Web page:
Nayband Village in Tabas, one hundred and five kilometers from the rural district of Kavir, two hundred and thirty kilometers southeast of the city of Tabas, is located along the Tabas – Ravar route in the South Khorasan Province. This village is linked to the villages of Chehel Payeh, Darband, Dihok, Korit and Parvdeh in its neighborhood. Nayband Village, which according to historical documents traced back to thousand years ago, is located one thousand and one hundred meters higher than the sea level. Local texts declare that at the time of the attack of the Afghans to Iran, Neder Shah Afshar camped in the land of Naybandan, while he tried to drive the enemy out if Iran. The local people of Naybandan, this heaven-like land in the heart of the desert, talk in Persian with Khorasani dialect.
Just like Masuleh, Abyaneh, and Bandr Siraf, the texture and structure of Nayband village have been formed in Pelekani (literally meaning staircase) style. This means that the roofs of a series of the building serve as the courtyards and streets of the buildings above them. Nayabnd Village has been built on a very huge megalith in the foothills of Nayband Mountain, as high as three thousand meters. These mountains have acted as natural walls that have prevented the Lut Desert from expanding into the Naybandan and surrounding villages. The alleys and houses of this village have not been built to meet the wishes of the people, but to cope with the steep ground of this region. The stone-ground of Nayband does not permit digging holes to build foundations or wells. Therefore, it can be seen in Nayband that some rooms such as entrance, the kitchens, bathrooms, stables, and vestibules have been built commonly between multiple houses.
Many of the alleys of Nayband Village are roofed and are locally called Sabat. Protecting people from burning sunlight of Khorasan, they provide spaces for their gathering and resting. The materials most used in these houses are raw cob, con bricks, and stone. Using dark local dirt, they look grey in color. Beams from palm trees and palm leaves have been used as rooftops. A characteristic of the architecture of Nayband Village is the use of triangle merlons, which filter the sands in the winds and enhance their flow between the buildings.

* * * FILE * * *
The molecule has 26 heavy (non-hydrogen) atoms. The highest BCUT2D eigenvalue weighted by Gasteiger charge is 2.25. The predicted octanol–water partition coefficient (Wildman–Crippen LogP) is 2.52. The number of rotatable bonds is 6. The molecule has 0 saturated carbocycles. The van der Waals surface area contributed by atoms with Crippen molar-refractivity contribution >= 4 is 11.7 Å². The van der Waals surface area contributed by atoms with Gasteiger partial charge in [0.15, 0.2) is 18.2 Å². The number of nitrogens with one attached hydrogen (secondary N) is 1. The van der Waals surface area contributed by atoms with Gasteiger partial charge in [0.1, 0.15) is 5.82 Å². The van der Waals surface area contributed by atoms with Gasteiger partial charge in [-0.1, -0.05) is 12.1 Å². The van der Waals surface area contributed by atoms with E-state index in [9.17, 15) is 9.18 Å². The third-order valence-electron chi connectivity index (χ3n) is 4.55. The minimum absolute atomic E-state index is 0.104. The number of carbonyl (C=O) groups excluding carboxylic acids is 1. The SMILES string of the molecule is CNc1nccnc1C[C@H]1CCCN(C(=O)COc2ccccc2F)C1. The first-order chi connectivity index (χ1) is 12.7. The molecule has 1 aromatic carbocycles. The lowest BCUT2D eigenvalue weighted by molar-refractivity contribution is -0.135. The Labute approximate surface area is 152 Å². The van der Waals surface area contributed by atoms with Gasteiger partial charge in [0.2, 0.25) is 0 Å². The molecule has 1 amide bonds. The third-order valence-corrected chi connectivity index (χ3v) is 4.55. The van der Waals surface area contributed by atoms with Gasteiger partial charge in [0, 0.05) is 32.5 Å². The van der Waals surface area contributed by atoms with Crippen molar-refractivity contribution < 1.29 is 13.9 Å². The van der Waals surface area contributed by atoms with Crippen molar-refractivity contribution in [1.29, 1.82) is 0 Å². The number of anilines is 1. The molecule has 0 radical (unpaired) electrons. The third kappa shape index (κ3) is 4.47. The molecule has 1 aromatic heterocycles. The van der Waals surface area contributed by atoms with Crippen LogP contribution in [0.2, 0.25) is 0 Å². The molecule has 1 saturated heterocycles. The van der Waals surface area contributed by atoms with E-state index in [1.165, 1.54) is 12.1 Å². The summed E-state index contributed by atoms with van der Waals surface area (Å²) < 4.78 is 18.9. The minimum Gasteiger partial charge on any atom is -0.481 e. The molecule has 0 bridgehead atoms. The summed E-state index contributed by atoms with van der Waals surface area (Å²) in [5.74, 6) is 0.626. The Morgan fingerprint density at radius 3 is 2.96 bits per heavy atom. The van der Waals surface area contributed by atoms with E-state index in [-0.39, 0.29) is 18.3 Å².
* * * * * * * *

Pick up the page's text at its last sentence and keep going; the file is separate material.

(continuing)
Three towers the three-hundred-year-old fortress of Nayband. The tall walls surrounding the village join the walls of the fortress to protect the area.
The water for the village and irrigation of the palm trees have been provided by the warm and cold water springs and Qanats. Zardgah Water Spring and Dig-e Rostam Warm Water Spring are some of the water sources. There is also a Sulfur Water Spring in ten kilometers to Nayband that has healing properties. Naybandan Wild Life Shelter, the grandest preservation area of Iran, spreads over land about one million and four hundred and twenty-two thousand hectares. There is a cave in this area called Cave of Hayenas, where herds of these animals live. Some of the other species of animals that inhabit this land are tiger, cheetah, sand cat, fox, Rupell’s fox, and Blandford’s fox, the rarest fox breed. Rams, ewes, wild goats, goats, Persian porcupines, and rabbits can be named, too. Some of the birds that can be found there are Pleske's ground jay, bustard, partridge, roller, see-see partridge, crowned sandgrouse, black-bellied sandgrouse, Eurasian eagle-owl, falcon, kestrel, saker falcon, golden eagle, and hen harrier. Prunus scoparia, prunus eburnea, wild fig, haloxylon, milkvetch, and caraway are some of the species of plants that form the vegetation of these lands.